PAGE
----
Zuckerman Joins BusinessWeek Fray
The BusinessWeek auction, at first a seemingly lukewarm affair, is heating up with the entry of additional contenders. The latest to throw his hat in the ring is Mort Zuckerman, the owner of the New York Daily News, who is one of five bidders now competing for the title, according to the magazine's Web site. In Zuckerman's case, "latest" is an especially apt description: The deadline for bids passed in mid-September.
Along with Zuckerman, other bidders include Bloomberg Media, OpenGate Capital, ZelnickMedia and Platinum Equity Partners. For a period, Bloomberg Media was the only serious bidder, but in subsequent weeks, the other bidders have emerged. Nonetheless, Bloomberg is still considered the leading contender, given its commitment to financial news and its own resources.
It's not surprising that McGraw-Hill, BusinessWeek's publisher, is accepting late bids: The slow pace at which the various bidders have joined the auction suggests muted interest, and therefore probably lower bids. In this situation, any new bid that might drive up the price is welcomed. None of the bids have been made public, so it's hard to know whether Zuckerman's bid will actually make the auction more competitive.
McGraw-Hill has to fight an uphill battle, especially considering the well-publicized woes of the magazine and the business category in general. Through the third week of September, BusinessWeek's ad pages have declined 36% this year compared to last year, according to MIN.
The general apathy which characterizes the BusinessWeek sale has become standard for auctions of print properties in recent years. The auction of the Tribune Co. was remarkable for its lack of activity, and recently, individual newspapers have languished on the market for even longer periods. Currently, the New York Times Co. is trying to sell The Boston Globe, while McClatchy hopes to unload the Miami Herald -- but neither auction appears to be attracting any serious bidders.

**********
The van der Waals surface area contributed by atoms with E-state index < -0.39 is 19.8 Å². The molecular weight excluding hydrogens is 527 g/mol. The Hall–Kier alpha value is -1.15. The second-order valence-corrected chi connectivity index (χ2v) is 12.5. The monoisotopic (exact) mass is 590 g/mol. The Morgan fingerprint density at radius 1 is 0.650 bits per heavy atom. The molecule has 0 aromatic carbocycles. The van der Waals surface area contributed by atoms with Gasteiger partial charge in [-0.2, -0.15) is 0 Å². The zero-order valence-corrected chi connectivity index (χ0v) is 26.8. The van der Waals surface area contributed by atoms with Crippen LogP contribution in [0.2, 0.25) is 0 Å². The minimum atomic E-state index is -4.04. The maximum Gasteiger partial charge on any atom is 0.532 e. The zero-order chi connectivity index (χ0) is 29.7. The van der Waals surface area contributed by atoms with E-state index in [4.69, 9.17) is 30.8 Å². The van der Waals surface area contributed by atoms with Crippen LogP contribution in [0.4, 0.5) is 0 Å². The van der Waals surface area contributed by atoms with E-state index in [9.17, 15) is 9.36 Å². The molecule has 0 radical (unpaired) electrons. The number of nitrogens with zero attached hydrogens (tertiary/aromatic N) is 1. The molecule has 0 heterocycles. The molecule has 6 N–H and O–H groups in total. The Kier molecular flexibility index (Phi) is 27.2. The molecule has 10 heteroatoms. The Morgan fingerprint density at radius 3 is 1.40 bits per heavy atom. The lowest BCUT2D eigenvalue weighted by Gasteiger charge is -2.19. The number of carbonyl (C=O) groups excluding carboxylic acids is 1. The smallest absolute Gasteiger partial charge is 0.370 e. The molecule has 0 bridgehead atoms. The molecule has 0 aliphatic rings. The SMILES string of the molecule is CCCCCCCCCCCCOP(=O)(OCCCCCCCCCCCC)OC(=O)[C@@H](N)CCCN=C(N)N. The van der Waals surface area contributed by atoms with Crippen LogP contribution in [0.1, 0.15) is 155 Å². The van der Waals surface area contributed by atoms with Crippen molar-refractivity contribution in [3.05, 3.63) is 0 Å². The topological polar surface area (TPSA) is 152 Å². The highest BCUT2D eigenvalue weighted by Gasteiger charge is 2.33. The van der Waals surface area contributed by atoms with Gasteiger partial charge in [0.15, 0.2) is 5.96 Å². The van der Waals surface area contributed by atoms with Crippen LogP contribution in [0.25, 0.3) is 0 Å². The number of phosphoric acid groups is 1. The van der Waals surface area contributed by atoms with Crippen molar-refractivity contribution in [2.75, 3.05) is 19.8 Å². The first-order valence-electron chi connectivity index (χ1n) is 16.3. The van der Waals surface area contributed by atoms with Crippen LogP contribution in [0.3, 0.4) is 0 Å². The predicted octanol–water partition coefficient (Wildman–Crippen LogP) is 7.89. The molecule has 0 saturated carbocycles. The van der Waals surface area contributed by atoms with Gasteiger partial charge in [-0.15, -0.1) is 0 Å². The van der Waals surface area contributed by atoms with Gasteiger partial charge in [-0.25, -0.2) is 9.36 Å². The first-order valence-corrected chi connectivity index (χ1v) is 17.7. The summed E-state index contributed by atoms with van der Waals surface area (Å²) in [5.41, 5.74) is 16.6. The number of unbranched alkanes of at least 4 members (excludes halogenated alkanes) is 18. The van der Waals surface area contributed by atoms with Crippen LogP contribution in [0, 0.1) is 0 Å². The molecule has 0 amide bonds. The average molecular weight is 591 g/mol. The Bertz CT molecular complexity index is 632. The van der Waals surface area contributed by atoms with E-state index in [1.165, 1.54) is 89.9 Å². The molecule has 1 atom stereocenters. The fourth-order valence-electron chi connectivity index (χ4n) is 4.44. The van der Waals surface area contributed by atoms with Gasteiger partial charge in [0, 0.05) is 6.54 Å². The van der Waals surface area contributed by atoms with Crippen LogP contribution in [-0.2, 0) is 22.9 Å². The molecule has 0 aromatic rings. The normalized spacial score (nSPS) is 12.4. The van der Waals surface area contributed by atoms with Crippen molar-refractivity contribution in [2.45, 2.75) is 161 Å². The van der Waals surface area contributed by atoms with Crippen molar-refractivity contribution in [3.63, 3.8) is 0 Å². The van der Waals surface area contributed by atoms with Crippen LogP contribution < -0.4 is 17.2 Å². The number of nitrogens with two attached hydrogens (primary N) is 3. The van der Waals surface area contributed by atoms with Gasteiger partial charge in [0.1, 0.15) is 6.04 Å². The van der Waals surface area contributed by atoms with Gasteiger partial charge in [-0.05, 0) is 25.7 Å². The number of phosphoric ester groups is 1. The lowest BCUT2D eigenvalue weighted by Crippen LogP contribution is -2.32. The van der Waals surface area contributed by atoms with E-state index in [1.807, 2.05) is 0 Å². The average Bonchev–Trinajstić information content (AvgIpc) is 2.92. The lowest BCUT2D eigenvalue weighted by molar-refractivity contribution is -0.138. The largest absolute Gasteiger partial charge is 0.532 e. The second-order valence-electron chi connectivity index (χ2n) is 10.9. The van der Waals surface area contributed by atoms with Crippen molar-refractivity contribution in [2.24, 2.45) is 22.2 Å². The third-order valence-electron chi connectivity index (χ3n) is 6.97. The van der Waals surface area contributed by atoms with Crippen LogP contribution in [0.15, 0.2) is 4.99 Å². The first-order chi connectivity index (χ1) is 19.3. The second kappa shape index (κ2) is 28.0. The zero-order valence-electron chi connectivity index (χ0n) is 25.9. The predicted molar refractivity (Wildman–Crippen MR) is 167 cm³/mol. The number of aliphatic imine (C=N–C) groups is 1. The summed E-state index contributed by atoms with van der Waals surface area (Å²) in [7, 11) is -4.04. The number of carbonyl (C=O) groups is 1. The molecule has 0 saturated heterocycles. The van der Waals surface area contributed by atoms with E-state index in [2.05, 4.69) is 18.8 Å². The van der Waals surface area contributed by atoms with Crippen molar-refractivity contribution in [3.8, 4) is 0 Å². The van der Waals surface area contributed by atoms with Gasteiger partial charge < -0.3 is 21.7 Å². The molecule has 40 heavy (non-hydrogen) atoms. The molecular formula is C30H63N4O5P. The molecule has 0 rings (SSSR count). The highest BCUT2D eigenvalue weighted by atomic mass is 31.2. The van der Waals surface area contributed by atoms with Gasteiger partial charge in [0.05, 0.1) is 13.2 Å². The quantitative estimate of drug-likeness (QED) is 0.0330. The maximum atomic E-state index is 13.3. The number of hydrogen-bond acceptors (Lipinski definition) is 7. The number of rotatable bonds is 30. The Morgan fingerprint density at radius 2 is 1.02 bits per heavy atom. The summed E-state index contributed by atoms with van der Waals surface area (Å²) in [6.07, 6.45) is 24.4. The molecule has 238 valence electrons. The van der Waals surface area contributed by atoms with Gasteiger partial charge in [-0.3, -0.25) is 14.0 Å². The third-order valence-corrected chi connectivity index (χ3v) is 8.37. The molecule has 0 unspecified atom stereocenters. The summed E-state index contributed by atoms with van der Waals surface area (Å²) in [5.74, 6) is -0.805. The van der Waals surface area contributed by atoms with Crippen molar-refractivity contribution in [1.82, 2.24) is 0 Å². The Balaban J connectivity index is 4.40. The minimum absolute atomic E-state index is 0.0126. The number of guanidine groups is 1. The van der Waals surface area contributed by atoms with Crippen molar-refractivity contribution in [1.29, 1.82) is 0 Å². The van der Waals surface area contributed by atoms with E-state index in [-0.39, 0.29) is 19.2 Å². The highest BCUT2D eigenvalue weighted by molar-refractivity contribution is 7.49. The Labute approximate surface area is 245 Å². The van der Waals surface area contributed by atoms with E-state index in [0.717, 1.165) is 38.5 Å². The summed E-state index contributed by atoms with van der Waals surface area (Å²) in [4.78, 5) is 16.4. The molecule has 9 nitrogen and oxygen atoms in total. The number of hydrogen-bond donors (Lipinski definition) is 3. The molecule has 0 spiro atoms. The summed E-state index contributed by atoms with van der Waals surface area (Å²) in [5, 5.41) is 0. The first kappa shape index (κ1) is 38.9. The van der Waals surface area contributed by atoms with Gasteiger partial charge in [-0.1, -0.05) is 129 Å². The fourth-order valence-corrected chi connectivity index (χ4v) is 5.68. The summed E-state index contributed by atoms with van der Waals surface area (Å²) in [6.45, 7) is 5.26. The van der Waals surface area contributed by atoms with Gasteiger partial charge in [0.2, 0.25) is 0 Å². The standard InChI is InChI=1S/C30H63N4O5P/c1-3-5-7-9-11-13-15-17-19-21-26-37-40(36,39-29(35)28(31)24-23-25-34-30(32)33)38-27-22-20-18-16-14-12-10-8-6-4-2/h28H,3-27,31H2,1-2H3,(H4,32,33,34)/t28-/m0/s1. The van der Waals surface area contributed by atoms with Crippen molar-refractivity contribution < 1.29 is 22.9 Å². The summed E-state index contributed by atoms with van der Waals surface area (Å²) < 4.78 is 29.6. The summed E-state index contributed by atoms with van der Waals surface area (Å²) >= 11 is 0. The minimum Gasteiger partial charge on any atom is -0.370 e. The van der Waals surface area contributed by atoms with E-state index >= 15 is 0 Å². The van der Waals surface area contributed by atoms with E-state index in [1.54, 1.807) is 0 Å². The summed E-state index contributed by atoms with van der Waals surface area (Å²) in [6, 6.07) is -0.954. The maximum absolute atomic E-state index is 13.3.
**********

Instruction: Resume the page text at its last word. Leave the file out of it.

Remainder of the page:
Conde Nast to Cut Costs 25%
Following an outside evaluation by McKinsey, the high-end magazine publisher is ordering executives to cut costs by 25% in a major overhaul aimed at putting the company on a stable financial footing. According to the New York Observer, the cuts will probably take place beginning later this month, after the budget for 2010 is finalized, but could continue through the rest of this year, and maybe even into January.
The Buff Go Buff for ESPN The Magazine
Figuring that nudity is always a winner, ESPN The Magazine's forthcoming "Body Issue" will include photographs of over 30 male and female athletes posing in various states of undress, according to Folio. With six different covers showcasing a different athlete, the issue also offers a meta-critique in the form of an essay about how athletes use sex appeal to boost their profile and their earnings. If successful, the body issue could return in subsequent years, like Sports Illustrated's famed Swimsuit Issue. It remains to be seen what gender balance the magazine chooses to strike -- an important issue, considering the mostly male readership.
Mike Smith to Head Forbes.com
Mike Smith has been appointed president of Forbes.com. Taking one of the posts recently vacated by Jim Spanfeller (who also served as president of Forbes Media), Smith will assume responsibility for not only Forbes.com, but the Forbes.com Business & Finance Blog Network and ForbesTraveler.com. Previously, Smith held the title of senior vice president and general manager for Forbes.com, where he led application development, engineering and operations.